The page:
By the year 2020 it is estimated that about 18% of the US population will be Medicare eligible and growing advances in the treatment of cancer have significantly increased the number of cancer survivors. These two growing populations have large implications on the demand for cancer services.
“Providers looking to capture this growth must build a differentiated program that is indispensable to patients and payers,” said Trever Burgon, PhD, vice president at Sg2, a company that provides analytics-based forecasts designed to help drive growth.
During the Association for Community Cancer Centers 40th Annual National Meeting Burgon presented strategies for growth in the cancer care delivery system.
The many advances in cancer care that have taken place recently have not come without a cost. Studies have shown that cancer patients/survivors account for about 0.5% of the US population but about 6% of health care expenditures. Additionally, 46% of uninsured and 22% of insured patients report spending all or most of their savings on treatment.
However, health care is in a great period of change. The Patient Protection and Affordable Care Act has led to an expansion of insurance, has created new insurance rules such as eliminating copays for preventive care and removing lifetime caps on coverage, and has launched CMS payment pilots including Accountable Care Organizations.
Burgon said that he believes the bigger changes are occurring within commercial payer strategies. A cost shift has occurred shifting more cost toward patients, and payer models are beginning to change as the marketplace incorporates bundled payments, narrowing networks, and other changes.
For example, in the cancer arena, a recent Associated Press survey found that many of the country’s NCI designated cancer centers are not included in a majority of the new insurance exchanges.
“It is estimated that about 70% of plans on insurance exchanges are considered to be narrow networks,” Burgon said.
That means there is a real growth opportunity for oncology programs especially community oncology programs.
Burgon shared with attendees Sg2 predictions for the areas of future growth within oncology. For example, the estimated 7 million people enrolling in insurance exchanges will mean an influx of patients aged 65 years or younger with insurance. Data indicates that the greatest proportion of patients with cervical cancer (92%), Hodgkin lymphoma (79%), thyroid cancer (71%), testicular cancer (68%), and brain cancer (62%) are in this patient population. However, when Sg2 looked at the data by volume of outpatients, breast cancer had the greatest number of patients aged younger than 65 years.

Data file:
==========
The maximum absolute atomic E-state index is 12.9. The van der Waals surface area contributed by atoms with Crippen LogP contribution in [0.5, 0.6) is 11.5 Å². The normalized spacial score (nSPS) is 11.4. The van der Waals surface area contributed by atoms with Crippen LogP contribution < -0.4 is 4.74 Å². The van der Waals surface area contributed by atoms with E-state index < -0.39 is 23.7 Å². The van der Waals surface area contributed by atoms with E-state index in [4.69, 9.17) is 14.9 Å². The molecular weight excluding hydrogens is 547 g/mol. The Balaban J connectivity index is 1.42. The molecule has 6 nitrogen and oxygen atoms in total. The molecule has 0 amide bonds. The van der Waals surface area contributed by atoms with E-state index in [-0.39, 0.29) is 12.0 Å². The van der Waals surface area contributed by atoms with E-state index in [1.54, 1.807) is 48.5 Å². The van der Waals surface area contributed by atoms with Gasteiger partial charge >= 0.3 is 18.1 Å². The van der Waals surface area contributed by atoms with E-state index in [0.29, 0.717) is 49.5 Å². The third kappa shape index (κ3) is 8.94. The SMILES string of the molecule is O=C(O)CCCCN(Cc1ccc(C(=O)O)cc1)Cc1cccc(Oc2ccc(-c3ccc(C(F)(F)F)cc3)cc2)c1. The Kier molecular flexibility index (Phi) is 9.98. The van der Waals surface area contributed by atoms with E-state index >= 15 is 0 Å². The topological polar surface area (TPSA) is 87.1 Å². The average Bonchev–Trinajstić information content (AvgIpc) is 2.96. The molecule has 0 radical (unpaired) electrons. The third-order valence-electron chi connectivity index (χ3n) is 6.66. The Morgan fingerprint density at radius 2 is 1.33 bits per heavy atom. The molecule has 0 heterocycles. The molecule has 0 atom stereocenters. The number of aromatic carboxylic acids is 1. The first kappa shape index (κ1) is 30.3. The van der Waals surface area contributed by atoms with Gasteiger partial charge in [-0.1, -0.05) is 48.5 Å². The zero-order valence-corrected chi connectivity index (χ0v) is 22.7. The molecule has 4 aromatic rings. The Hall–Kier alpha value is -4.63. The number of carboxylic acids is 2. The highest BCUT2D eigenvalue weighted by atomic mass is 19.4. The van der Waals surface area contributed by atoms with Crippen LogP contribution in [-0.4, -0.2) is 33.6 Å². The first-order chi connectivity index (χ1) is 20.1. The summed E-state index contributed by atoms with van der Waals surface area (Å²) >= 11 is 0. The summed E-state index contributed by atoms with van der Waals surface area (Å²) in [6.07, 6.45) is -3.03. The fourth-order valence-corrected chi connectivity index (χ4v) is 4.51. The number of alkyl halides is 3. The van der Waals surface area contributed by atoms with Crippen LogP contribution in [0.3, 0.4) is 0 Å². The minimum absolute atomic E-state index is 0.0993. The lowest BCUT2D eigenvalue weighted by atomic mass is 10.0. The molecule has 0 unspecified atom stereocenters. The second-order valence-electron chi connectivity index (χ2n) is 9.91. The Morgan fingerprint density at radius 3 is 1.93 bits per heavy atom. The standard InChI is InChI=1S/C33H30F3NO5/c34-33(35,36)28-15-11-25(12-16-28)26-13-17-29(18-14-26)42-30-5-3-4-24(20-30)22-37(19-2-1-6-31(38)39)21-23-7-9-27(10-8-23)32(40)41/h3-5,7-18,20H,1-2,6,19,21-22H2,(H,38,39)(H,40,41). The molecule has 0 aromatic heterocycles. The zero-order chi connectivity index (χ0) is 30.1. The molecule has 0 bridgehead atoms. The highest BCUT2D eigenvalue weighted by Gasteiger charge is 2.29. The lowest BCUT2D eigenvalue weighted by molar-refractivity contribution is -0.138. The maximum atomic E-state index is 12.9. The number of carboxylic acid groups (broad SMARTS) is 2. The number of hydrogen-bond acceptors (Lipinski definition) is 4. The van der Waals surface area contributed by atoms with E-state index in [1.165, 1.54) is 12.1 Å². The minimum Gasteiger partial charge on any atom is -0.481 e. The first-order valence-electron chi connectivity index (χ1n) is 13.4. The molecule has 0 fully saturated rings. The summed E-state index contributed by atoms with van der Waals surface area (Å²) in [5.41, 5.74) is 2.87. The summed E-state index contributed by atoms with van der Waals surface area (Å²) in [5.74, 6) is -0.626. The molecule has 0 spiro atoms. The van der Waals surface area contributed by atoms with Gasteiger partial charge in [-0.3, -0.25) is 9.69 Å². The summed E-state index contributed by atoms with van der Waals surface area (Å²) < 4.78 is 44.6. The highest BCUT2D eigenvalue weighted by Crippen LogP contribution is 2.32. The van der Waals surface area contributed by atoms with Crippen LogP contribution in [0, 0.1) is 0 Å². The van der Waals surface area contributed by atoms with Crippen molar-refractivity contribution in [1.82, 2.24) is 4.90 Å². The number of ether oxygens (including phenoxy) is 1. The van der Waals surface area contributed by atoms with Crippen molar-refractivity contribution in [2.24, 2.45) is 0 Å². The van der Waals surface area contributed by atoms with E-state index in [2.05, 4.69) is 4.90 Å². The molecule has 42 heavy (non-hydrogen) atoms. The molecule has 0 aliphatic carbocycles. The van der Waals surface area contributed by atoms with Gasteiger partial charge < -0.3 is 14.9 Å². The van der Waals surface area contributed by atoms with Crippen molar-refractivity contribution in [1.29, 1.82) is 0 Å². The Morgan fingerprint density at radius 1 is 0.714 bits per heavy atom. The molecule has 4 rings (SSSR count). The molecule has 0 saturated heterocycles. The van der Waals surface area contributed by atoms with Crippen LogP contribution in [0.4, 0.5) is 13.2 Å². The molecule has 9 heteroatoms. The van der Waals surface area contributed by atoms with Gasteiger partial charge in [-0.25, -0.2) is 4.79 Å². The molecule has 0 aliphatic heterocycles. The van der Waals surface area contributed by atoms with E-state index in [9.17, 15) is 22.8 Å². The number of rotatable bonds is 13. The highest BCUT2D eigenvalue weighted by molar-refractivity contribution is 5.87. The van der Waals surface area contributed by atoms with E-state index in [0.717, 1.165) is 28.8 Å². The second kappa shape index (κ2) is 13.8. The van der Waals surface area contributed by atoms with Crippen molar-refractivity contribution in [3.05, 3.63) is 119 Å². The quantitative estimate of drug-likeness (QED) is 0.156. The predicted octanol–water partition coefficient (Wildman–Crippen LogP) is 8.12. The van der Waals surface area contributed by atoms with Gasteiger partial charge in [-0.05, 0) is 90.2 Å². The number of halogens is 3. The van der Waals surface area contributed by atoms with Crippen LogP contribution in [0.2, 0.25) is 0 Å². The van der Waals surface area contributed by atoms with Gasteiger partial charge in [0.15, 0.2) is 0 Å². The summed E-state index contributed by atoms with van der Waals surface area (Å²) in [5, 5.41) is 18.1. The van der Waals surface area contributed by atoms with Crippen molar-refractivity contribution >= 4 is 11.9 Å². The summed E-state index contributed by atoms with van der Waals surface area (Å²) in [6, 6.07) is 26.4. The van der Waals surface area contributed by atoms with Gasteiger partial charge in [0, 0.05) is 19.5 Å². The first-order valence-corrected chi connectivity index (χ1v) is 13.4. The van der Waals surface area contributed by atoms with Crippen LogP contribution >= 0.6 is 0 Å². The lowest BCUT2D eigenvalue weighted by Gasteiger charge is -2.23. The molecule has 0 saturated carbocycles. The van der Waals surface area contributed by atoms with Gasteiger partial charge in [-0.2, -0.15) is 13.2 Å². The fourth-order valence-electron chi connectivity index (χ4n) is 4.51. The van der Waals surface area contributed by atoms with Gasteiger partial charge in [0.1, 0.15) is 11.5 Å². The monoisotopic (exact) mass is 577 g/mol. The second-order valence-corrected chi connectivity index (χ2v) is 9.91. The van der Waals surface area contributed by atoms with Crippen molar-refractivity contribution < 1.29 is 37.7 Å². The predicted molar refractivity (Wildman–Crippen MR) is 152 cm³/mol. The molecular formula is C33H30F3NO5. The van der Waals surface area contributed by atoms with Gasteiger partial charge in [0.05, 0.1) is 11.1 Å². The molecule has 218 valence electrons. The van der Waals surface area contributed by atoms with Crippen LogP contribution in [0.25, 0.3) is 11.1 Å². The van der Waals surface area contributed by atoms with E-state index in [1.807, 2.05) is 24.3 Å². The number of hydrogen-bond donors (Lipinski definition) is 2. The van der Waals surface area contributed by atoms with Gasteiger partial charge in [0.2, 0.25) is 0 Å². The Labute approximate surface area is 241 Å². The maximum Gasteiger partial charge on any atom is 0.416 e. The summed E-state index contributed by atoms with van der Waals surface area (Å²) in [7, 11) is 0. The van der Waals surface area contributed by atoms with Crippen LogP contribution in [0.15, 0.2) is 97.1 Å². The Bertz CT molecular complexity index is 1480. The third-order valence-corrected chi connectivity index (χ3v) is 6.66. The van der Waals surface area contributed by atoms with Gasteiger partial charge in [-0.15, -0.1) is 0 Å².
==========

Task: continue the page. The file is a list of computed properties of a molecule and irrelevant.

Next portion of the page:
According to Burgon, demand for services is not going to increase uniformly across all cancer services. To examine which areas might see the most growth, Sg2 considers multiple “impact factors” such as population growth, but also epidemiology, economics, systems of care, and innovation and technology.
For example, although the use of screening mammography is likely to increase due to a population growth and the change to insurance that now covers preventive services like mammography, things such as the ongoing controversy surrounding mammography guidelines may drive down demand, resulting in a growth rate that is actually smaller than the expected growth in population.
Considering all these factors, Sg2 is forecasting that inpatient cancer discharges are likely to grow during the next decade, but only at a small fraction of the expected growth in population. Although screening for lung cancer and colorectal cancers are predicted to increase inpatient volumes due to an increase in surgical procedures, albeit at a slower rate than the population growth, other areas, such as a decrease in inpatient prostate cancer procedures, will likely slow growth.
In contrast, the company anticipates that outpatient cancer volumes will grow at a substantially larger rate than the expected growth in population. Burgon said that the company anticipates strong growth for visits, including nontraditional visits such as virtual interactions with providers. Other areas of expected growth are chemotherapy, advanced imaging, and radiation therapy.
The key then is how to capture these areas of potential growth. According to Burgon, it is key for cancer programs to differentiate themselves. He detailed six areas of potential differentiation:
•Quality – such as showing documented adherence to evidence-based pathways;
•Cost – such as reducing unnecessary utilization;
•Technology – use of imaging and pathology that gets the right diagnosis and providing patients to a full range of treatment options;
•Coordination – providing patients with multidisciplinary coordination and integration with their primary care provider;
•Access – providing robust access to screening services;
•Service – building a culture dedicated to patients satisfaction and education.
If cancer centers can differentiate themselves from their competitors and make themselves indispensable to patients they can begin to start to take advantage of this and other growth opportunities that will present themselves in the coming years.